Food se­cu­rity a ma­jor con­cern for ru­ral FS

The New Age (Free State) - - FREE STATE NEWS - TNA RE­PORTER news@the­

FOOD se­cu­rity is a ma­jor con­cern if re­cent poverty sta­tis­tics are any­thing to go by.

Ac­cord­ing to Sta­tis­tics SA, the pro­por­tion of the pop­u­la­tion liv­ing in poverty de­clined from 66.6% (31.6 mil­lion per­sons) in 2006 to 53.2% or 27.3 mil­lion in 2011, but in­creased to 55.5% or 30.4 mil­lion in 2015.

The num­ber of per­sons liv­ing in ex­treme poverty, such as per­sons liv­ing be­low the 2015 Food Poverty Line of R441 per per­son per month, in South Africa in­creased by 2.8 mil­lion, from 11 mil­lion in 2011 to 13.8 mil­lion in 2015.

The agri­cul­ture depart­ment re­ported last year that 600000 res­i­dents in the prov­ince strug­gle to feed them­selves and their fam­i­lies.

Agri­cul­ture, Forestry and Fish­eries Min­is­ter Sen­zeni Zok­wana will be in QwaQwa on Mon­day to ad­dress ques­tions about food se­cu­rity in the prov­ince and coun­try.

Zik­wana will com­mem­o­rate World Food Day.

He will be joined by MEC for agri­cul­ture and ru­ral de­vel­op­ment Oupa Khoa­bane, UN Food and Agri­cul­ture Or­gan­i­sa­tion coun­try rep­re­sen­ta­tive Dr Lewis Hove and Ma­luti-a-Pho­fung lo­cal mu­nic­i­pal­ity mayor Vusi Tsha­bal­ala.

This event is es­pe­cially im­por­tant as re­cent Stats SA find­ings point to growth in poverty in South Africa.

Keep­ing with the theme of mi­gra­tion, fur­ther find­ings showed that the Western Cape and Gauteng have shown the low­est lev­els of poverty over 15 years due to hav­ing wealth­ier pop­u­la­tions and more job op­por­tu­ni­ties.

More ru­ral prov­inces such as the East­ern Cape and Lim­popo have re­mained the poor­est since 2001.

“Re­gard­less of the dif­fer­ence ob­served in poverty lev­els between money met­rica and mul­ti­di­men­sional mea­sures, there is reg­u­lar­ity in the rank­ing. This means that ir­re­spec­tive of the mea­sure used, the poor­est prov­inces are con­sis­tent,” Stats SA said.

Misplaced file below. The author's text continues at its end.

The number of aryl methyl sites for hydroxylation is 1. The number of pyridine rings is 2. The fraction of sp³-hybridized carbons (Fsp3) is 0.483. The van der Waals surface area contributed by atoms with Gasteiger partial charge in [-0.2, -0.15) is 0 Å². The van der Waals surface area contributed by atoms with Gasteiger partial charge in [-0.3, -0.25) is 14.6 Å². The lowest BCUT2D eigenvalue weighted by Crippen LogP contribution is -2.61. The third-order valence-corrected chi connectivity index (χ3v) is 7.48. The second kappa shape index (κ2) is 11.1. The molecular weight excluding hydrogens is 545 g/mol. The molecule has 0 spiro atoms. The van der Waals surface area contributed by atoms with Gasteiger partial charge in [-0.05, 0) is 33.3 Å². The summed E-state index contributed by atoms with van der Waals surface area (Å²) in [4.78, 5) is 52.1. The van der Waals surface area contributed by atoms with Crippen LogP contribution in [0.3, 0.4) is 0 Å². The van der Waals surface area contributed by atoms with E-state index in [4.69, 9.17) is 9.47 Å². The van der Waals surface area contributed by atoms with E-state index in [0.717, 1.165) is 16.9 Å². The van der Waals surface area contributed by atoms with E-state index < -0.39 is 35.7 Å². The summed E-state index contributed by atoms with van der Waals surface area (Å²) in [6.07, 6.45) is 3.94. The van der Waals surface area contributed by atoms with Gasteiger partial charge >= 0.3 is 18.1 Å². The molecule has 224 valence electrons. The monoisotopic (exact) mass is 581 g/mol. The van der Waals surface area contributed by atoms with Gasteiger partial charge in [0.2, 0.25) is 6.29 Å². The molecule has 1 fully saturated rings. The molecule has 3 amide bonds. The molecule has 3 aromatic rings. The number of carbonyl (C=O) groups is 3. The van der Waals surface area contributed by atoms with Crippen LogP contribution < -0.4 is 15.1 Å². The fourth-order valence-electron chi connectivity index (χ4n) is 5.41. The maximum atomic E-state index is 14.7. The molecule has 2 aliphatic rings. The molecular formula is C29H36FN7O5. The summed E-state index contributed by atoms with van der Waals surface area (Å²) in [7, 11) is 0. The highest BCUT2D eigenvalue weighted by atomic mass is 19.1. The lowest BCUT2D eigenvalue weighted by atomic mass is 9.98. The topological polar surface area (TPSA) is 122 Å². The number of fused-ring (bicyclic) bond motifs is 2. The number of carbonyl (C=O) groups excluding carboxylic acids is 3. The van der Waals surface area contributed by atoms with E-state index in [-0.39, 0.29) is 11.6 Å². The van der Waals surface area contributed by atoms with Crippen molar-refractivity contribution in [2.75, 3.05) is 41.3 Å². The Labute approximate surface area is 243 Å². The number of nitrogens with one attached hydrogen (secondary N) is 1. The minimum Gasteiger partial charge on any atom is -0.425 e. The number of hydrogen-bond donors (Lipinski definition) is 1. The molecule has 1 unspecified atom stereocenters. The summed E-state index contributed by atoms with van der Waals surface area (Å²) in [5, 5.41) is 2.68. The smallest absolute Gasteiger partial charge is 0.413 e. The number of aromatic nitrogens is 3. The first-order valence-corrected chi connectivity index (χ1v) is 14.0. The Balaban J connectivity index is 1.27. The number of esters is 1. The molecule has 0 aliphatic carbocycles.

This would mean the mi­gra­tion of peo­ple from th­ese prov­inces to more ur­ban cen­tres where prospects of wealth and get­ting a meal are greater.

The Free State, ac­cord­ing to Stats SA, has 64% of its chil­dren on grants among the three high­est per­cent­ages in the land, in­di­cat­ing the need for ag­gres­sive at­ten­tion fo­cused on de­vel­op­ing prov­inces with large ru­ral set­tle­ments.

Ru­ral de­vel­op­ment re­mains a crit­i­cal tool to re­duc­ing poverty in the coun­try.

Stats SA noted that ru­ral ar­eas seemed to have been hit more by the 2007-08 fi­nan­cial cri­sis than ur­ban ar­eas.

Ad­di­tion­ally mi­gra­tion can have a re­versed role where ur­ban peo­ple move from an ur­ban area back to a ru­ral set­ting, fur­ther com­pound­ing the poverty prob­lem.

“This might be in­flu­enced by peo­ple who had lost their jobs in ur­ban ar­eas dur­ing the cri­sis, re­sult­ing in them hav­ing to re­turn to their ru­ral ar­eas of ori­gin and thus push­ing up poverty lev­els in those ar­eas.

“An­other pos­si­ble rea­son for the in­crease could be that re­mit­tances and other fi­nan­cial trans­fers from those in ur­ban ar­eas de­creased, again a byprod­uct of the fi­nan­cial cri­sis, putting ad­di­tional pres­sure on in­di­vid­u­als in ru­ral ar­eas that de­pend on those re­sources to sur­vive,” Stats SA said.

FOOD SE­CU­RITY: Ru­ral de­vel­op­ment re­mains a crit­i­cal tool.

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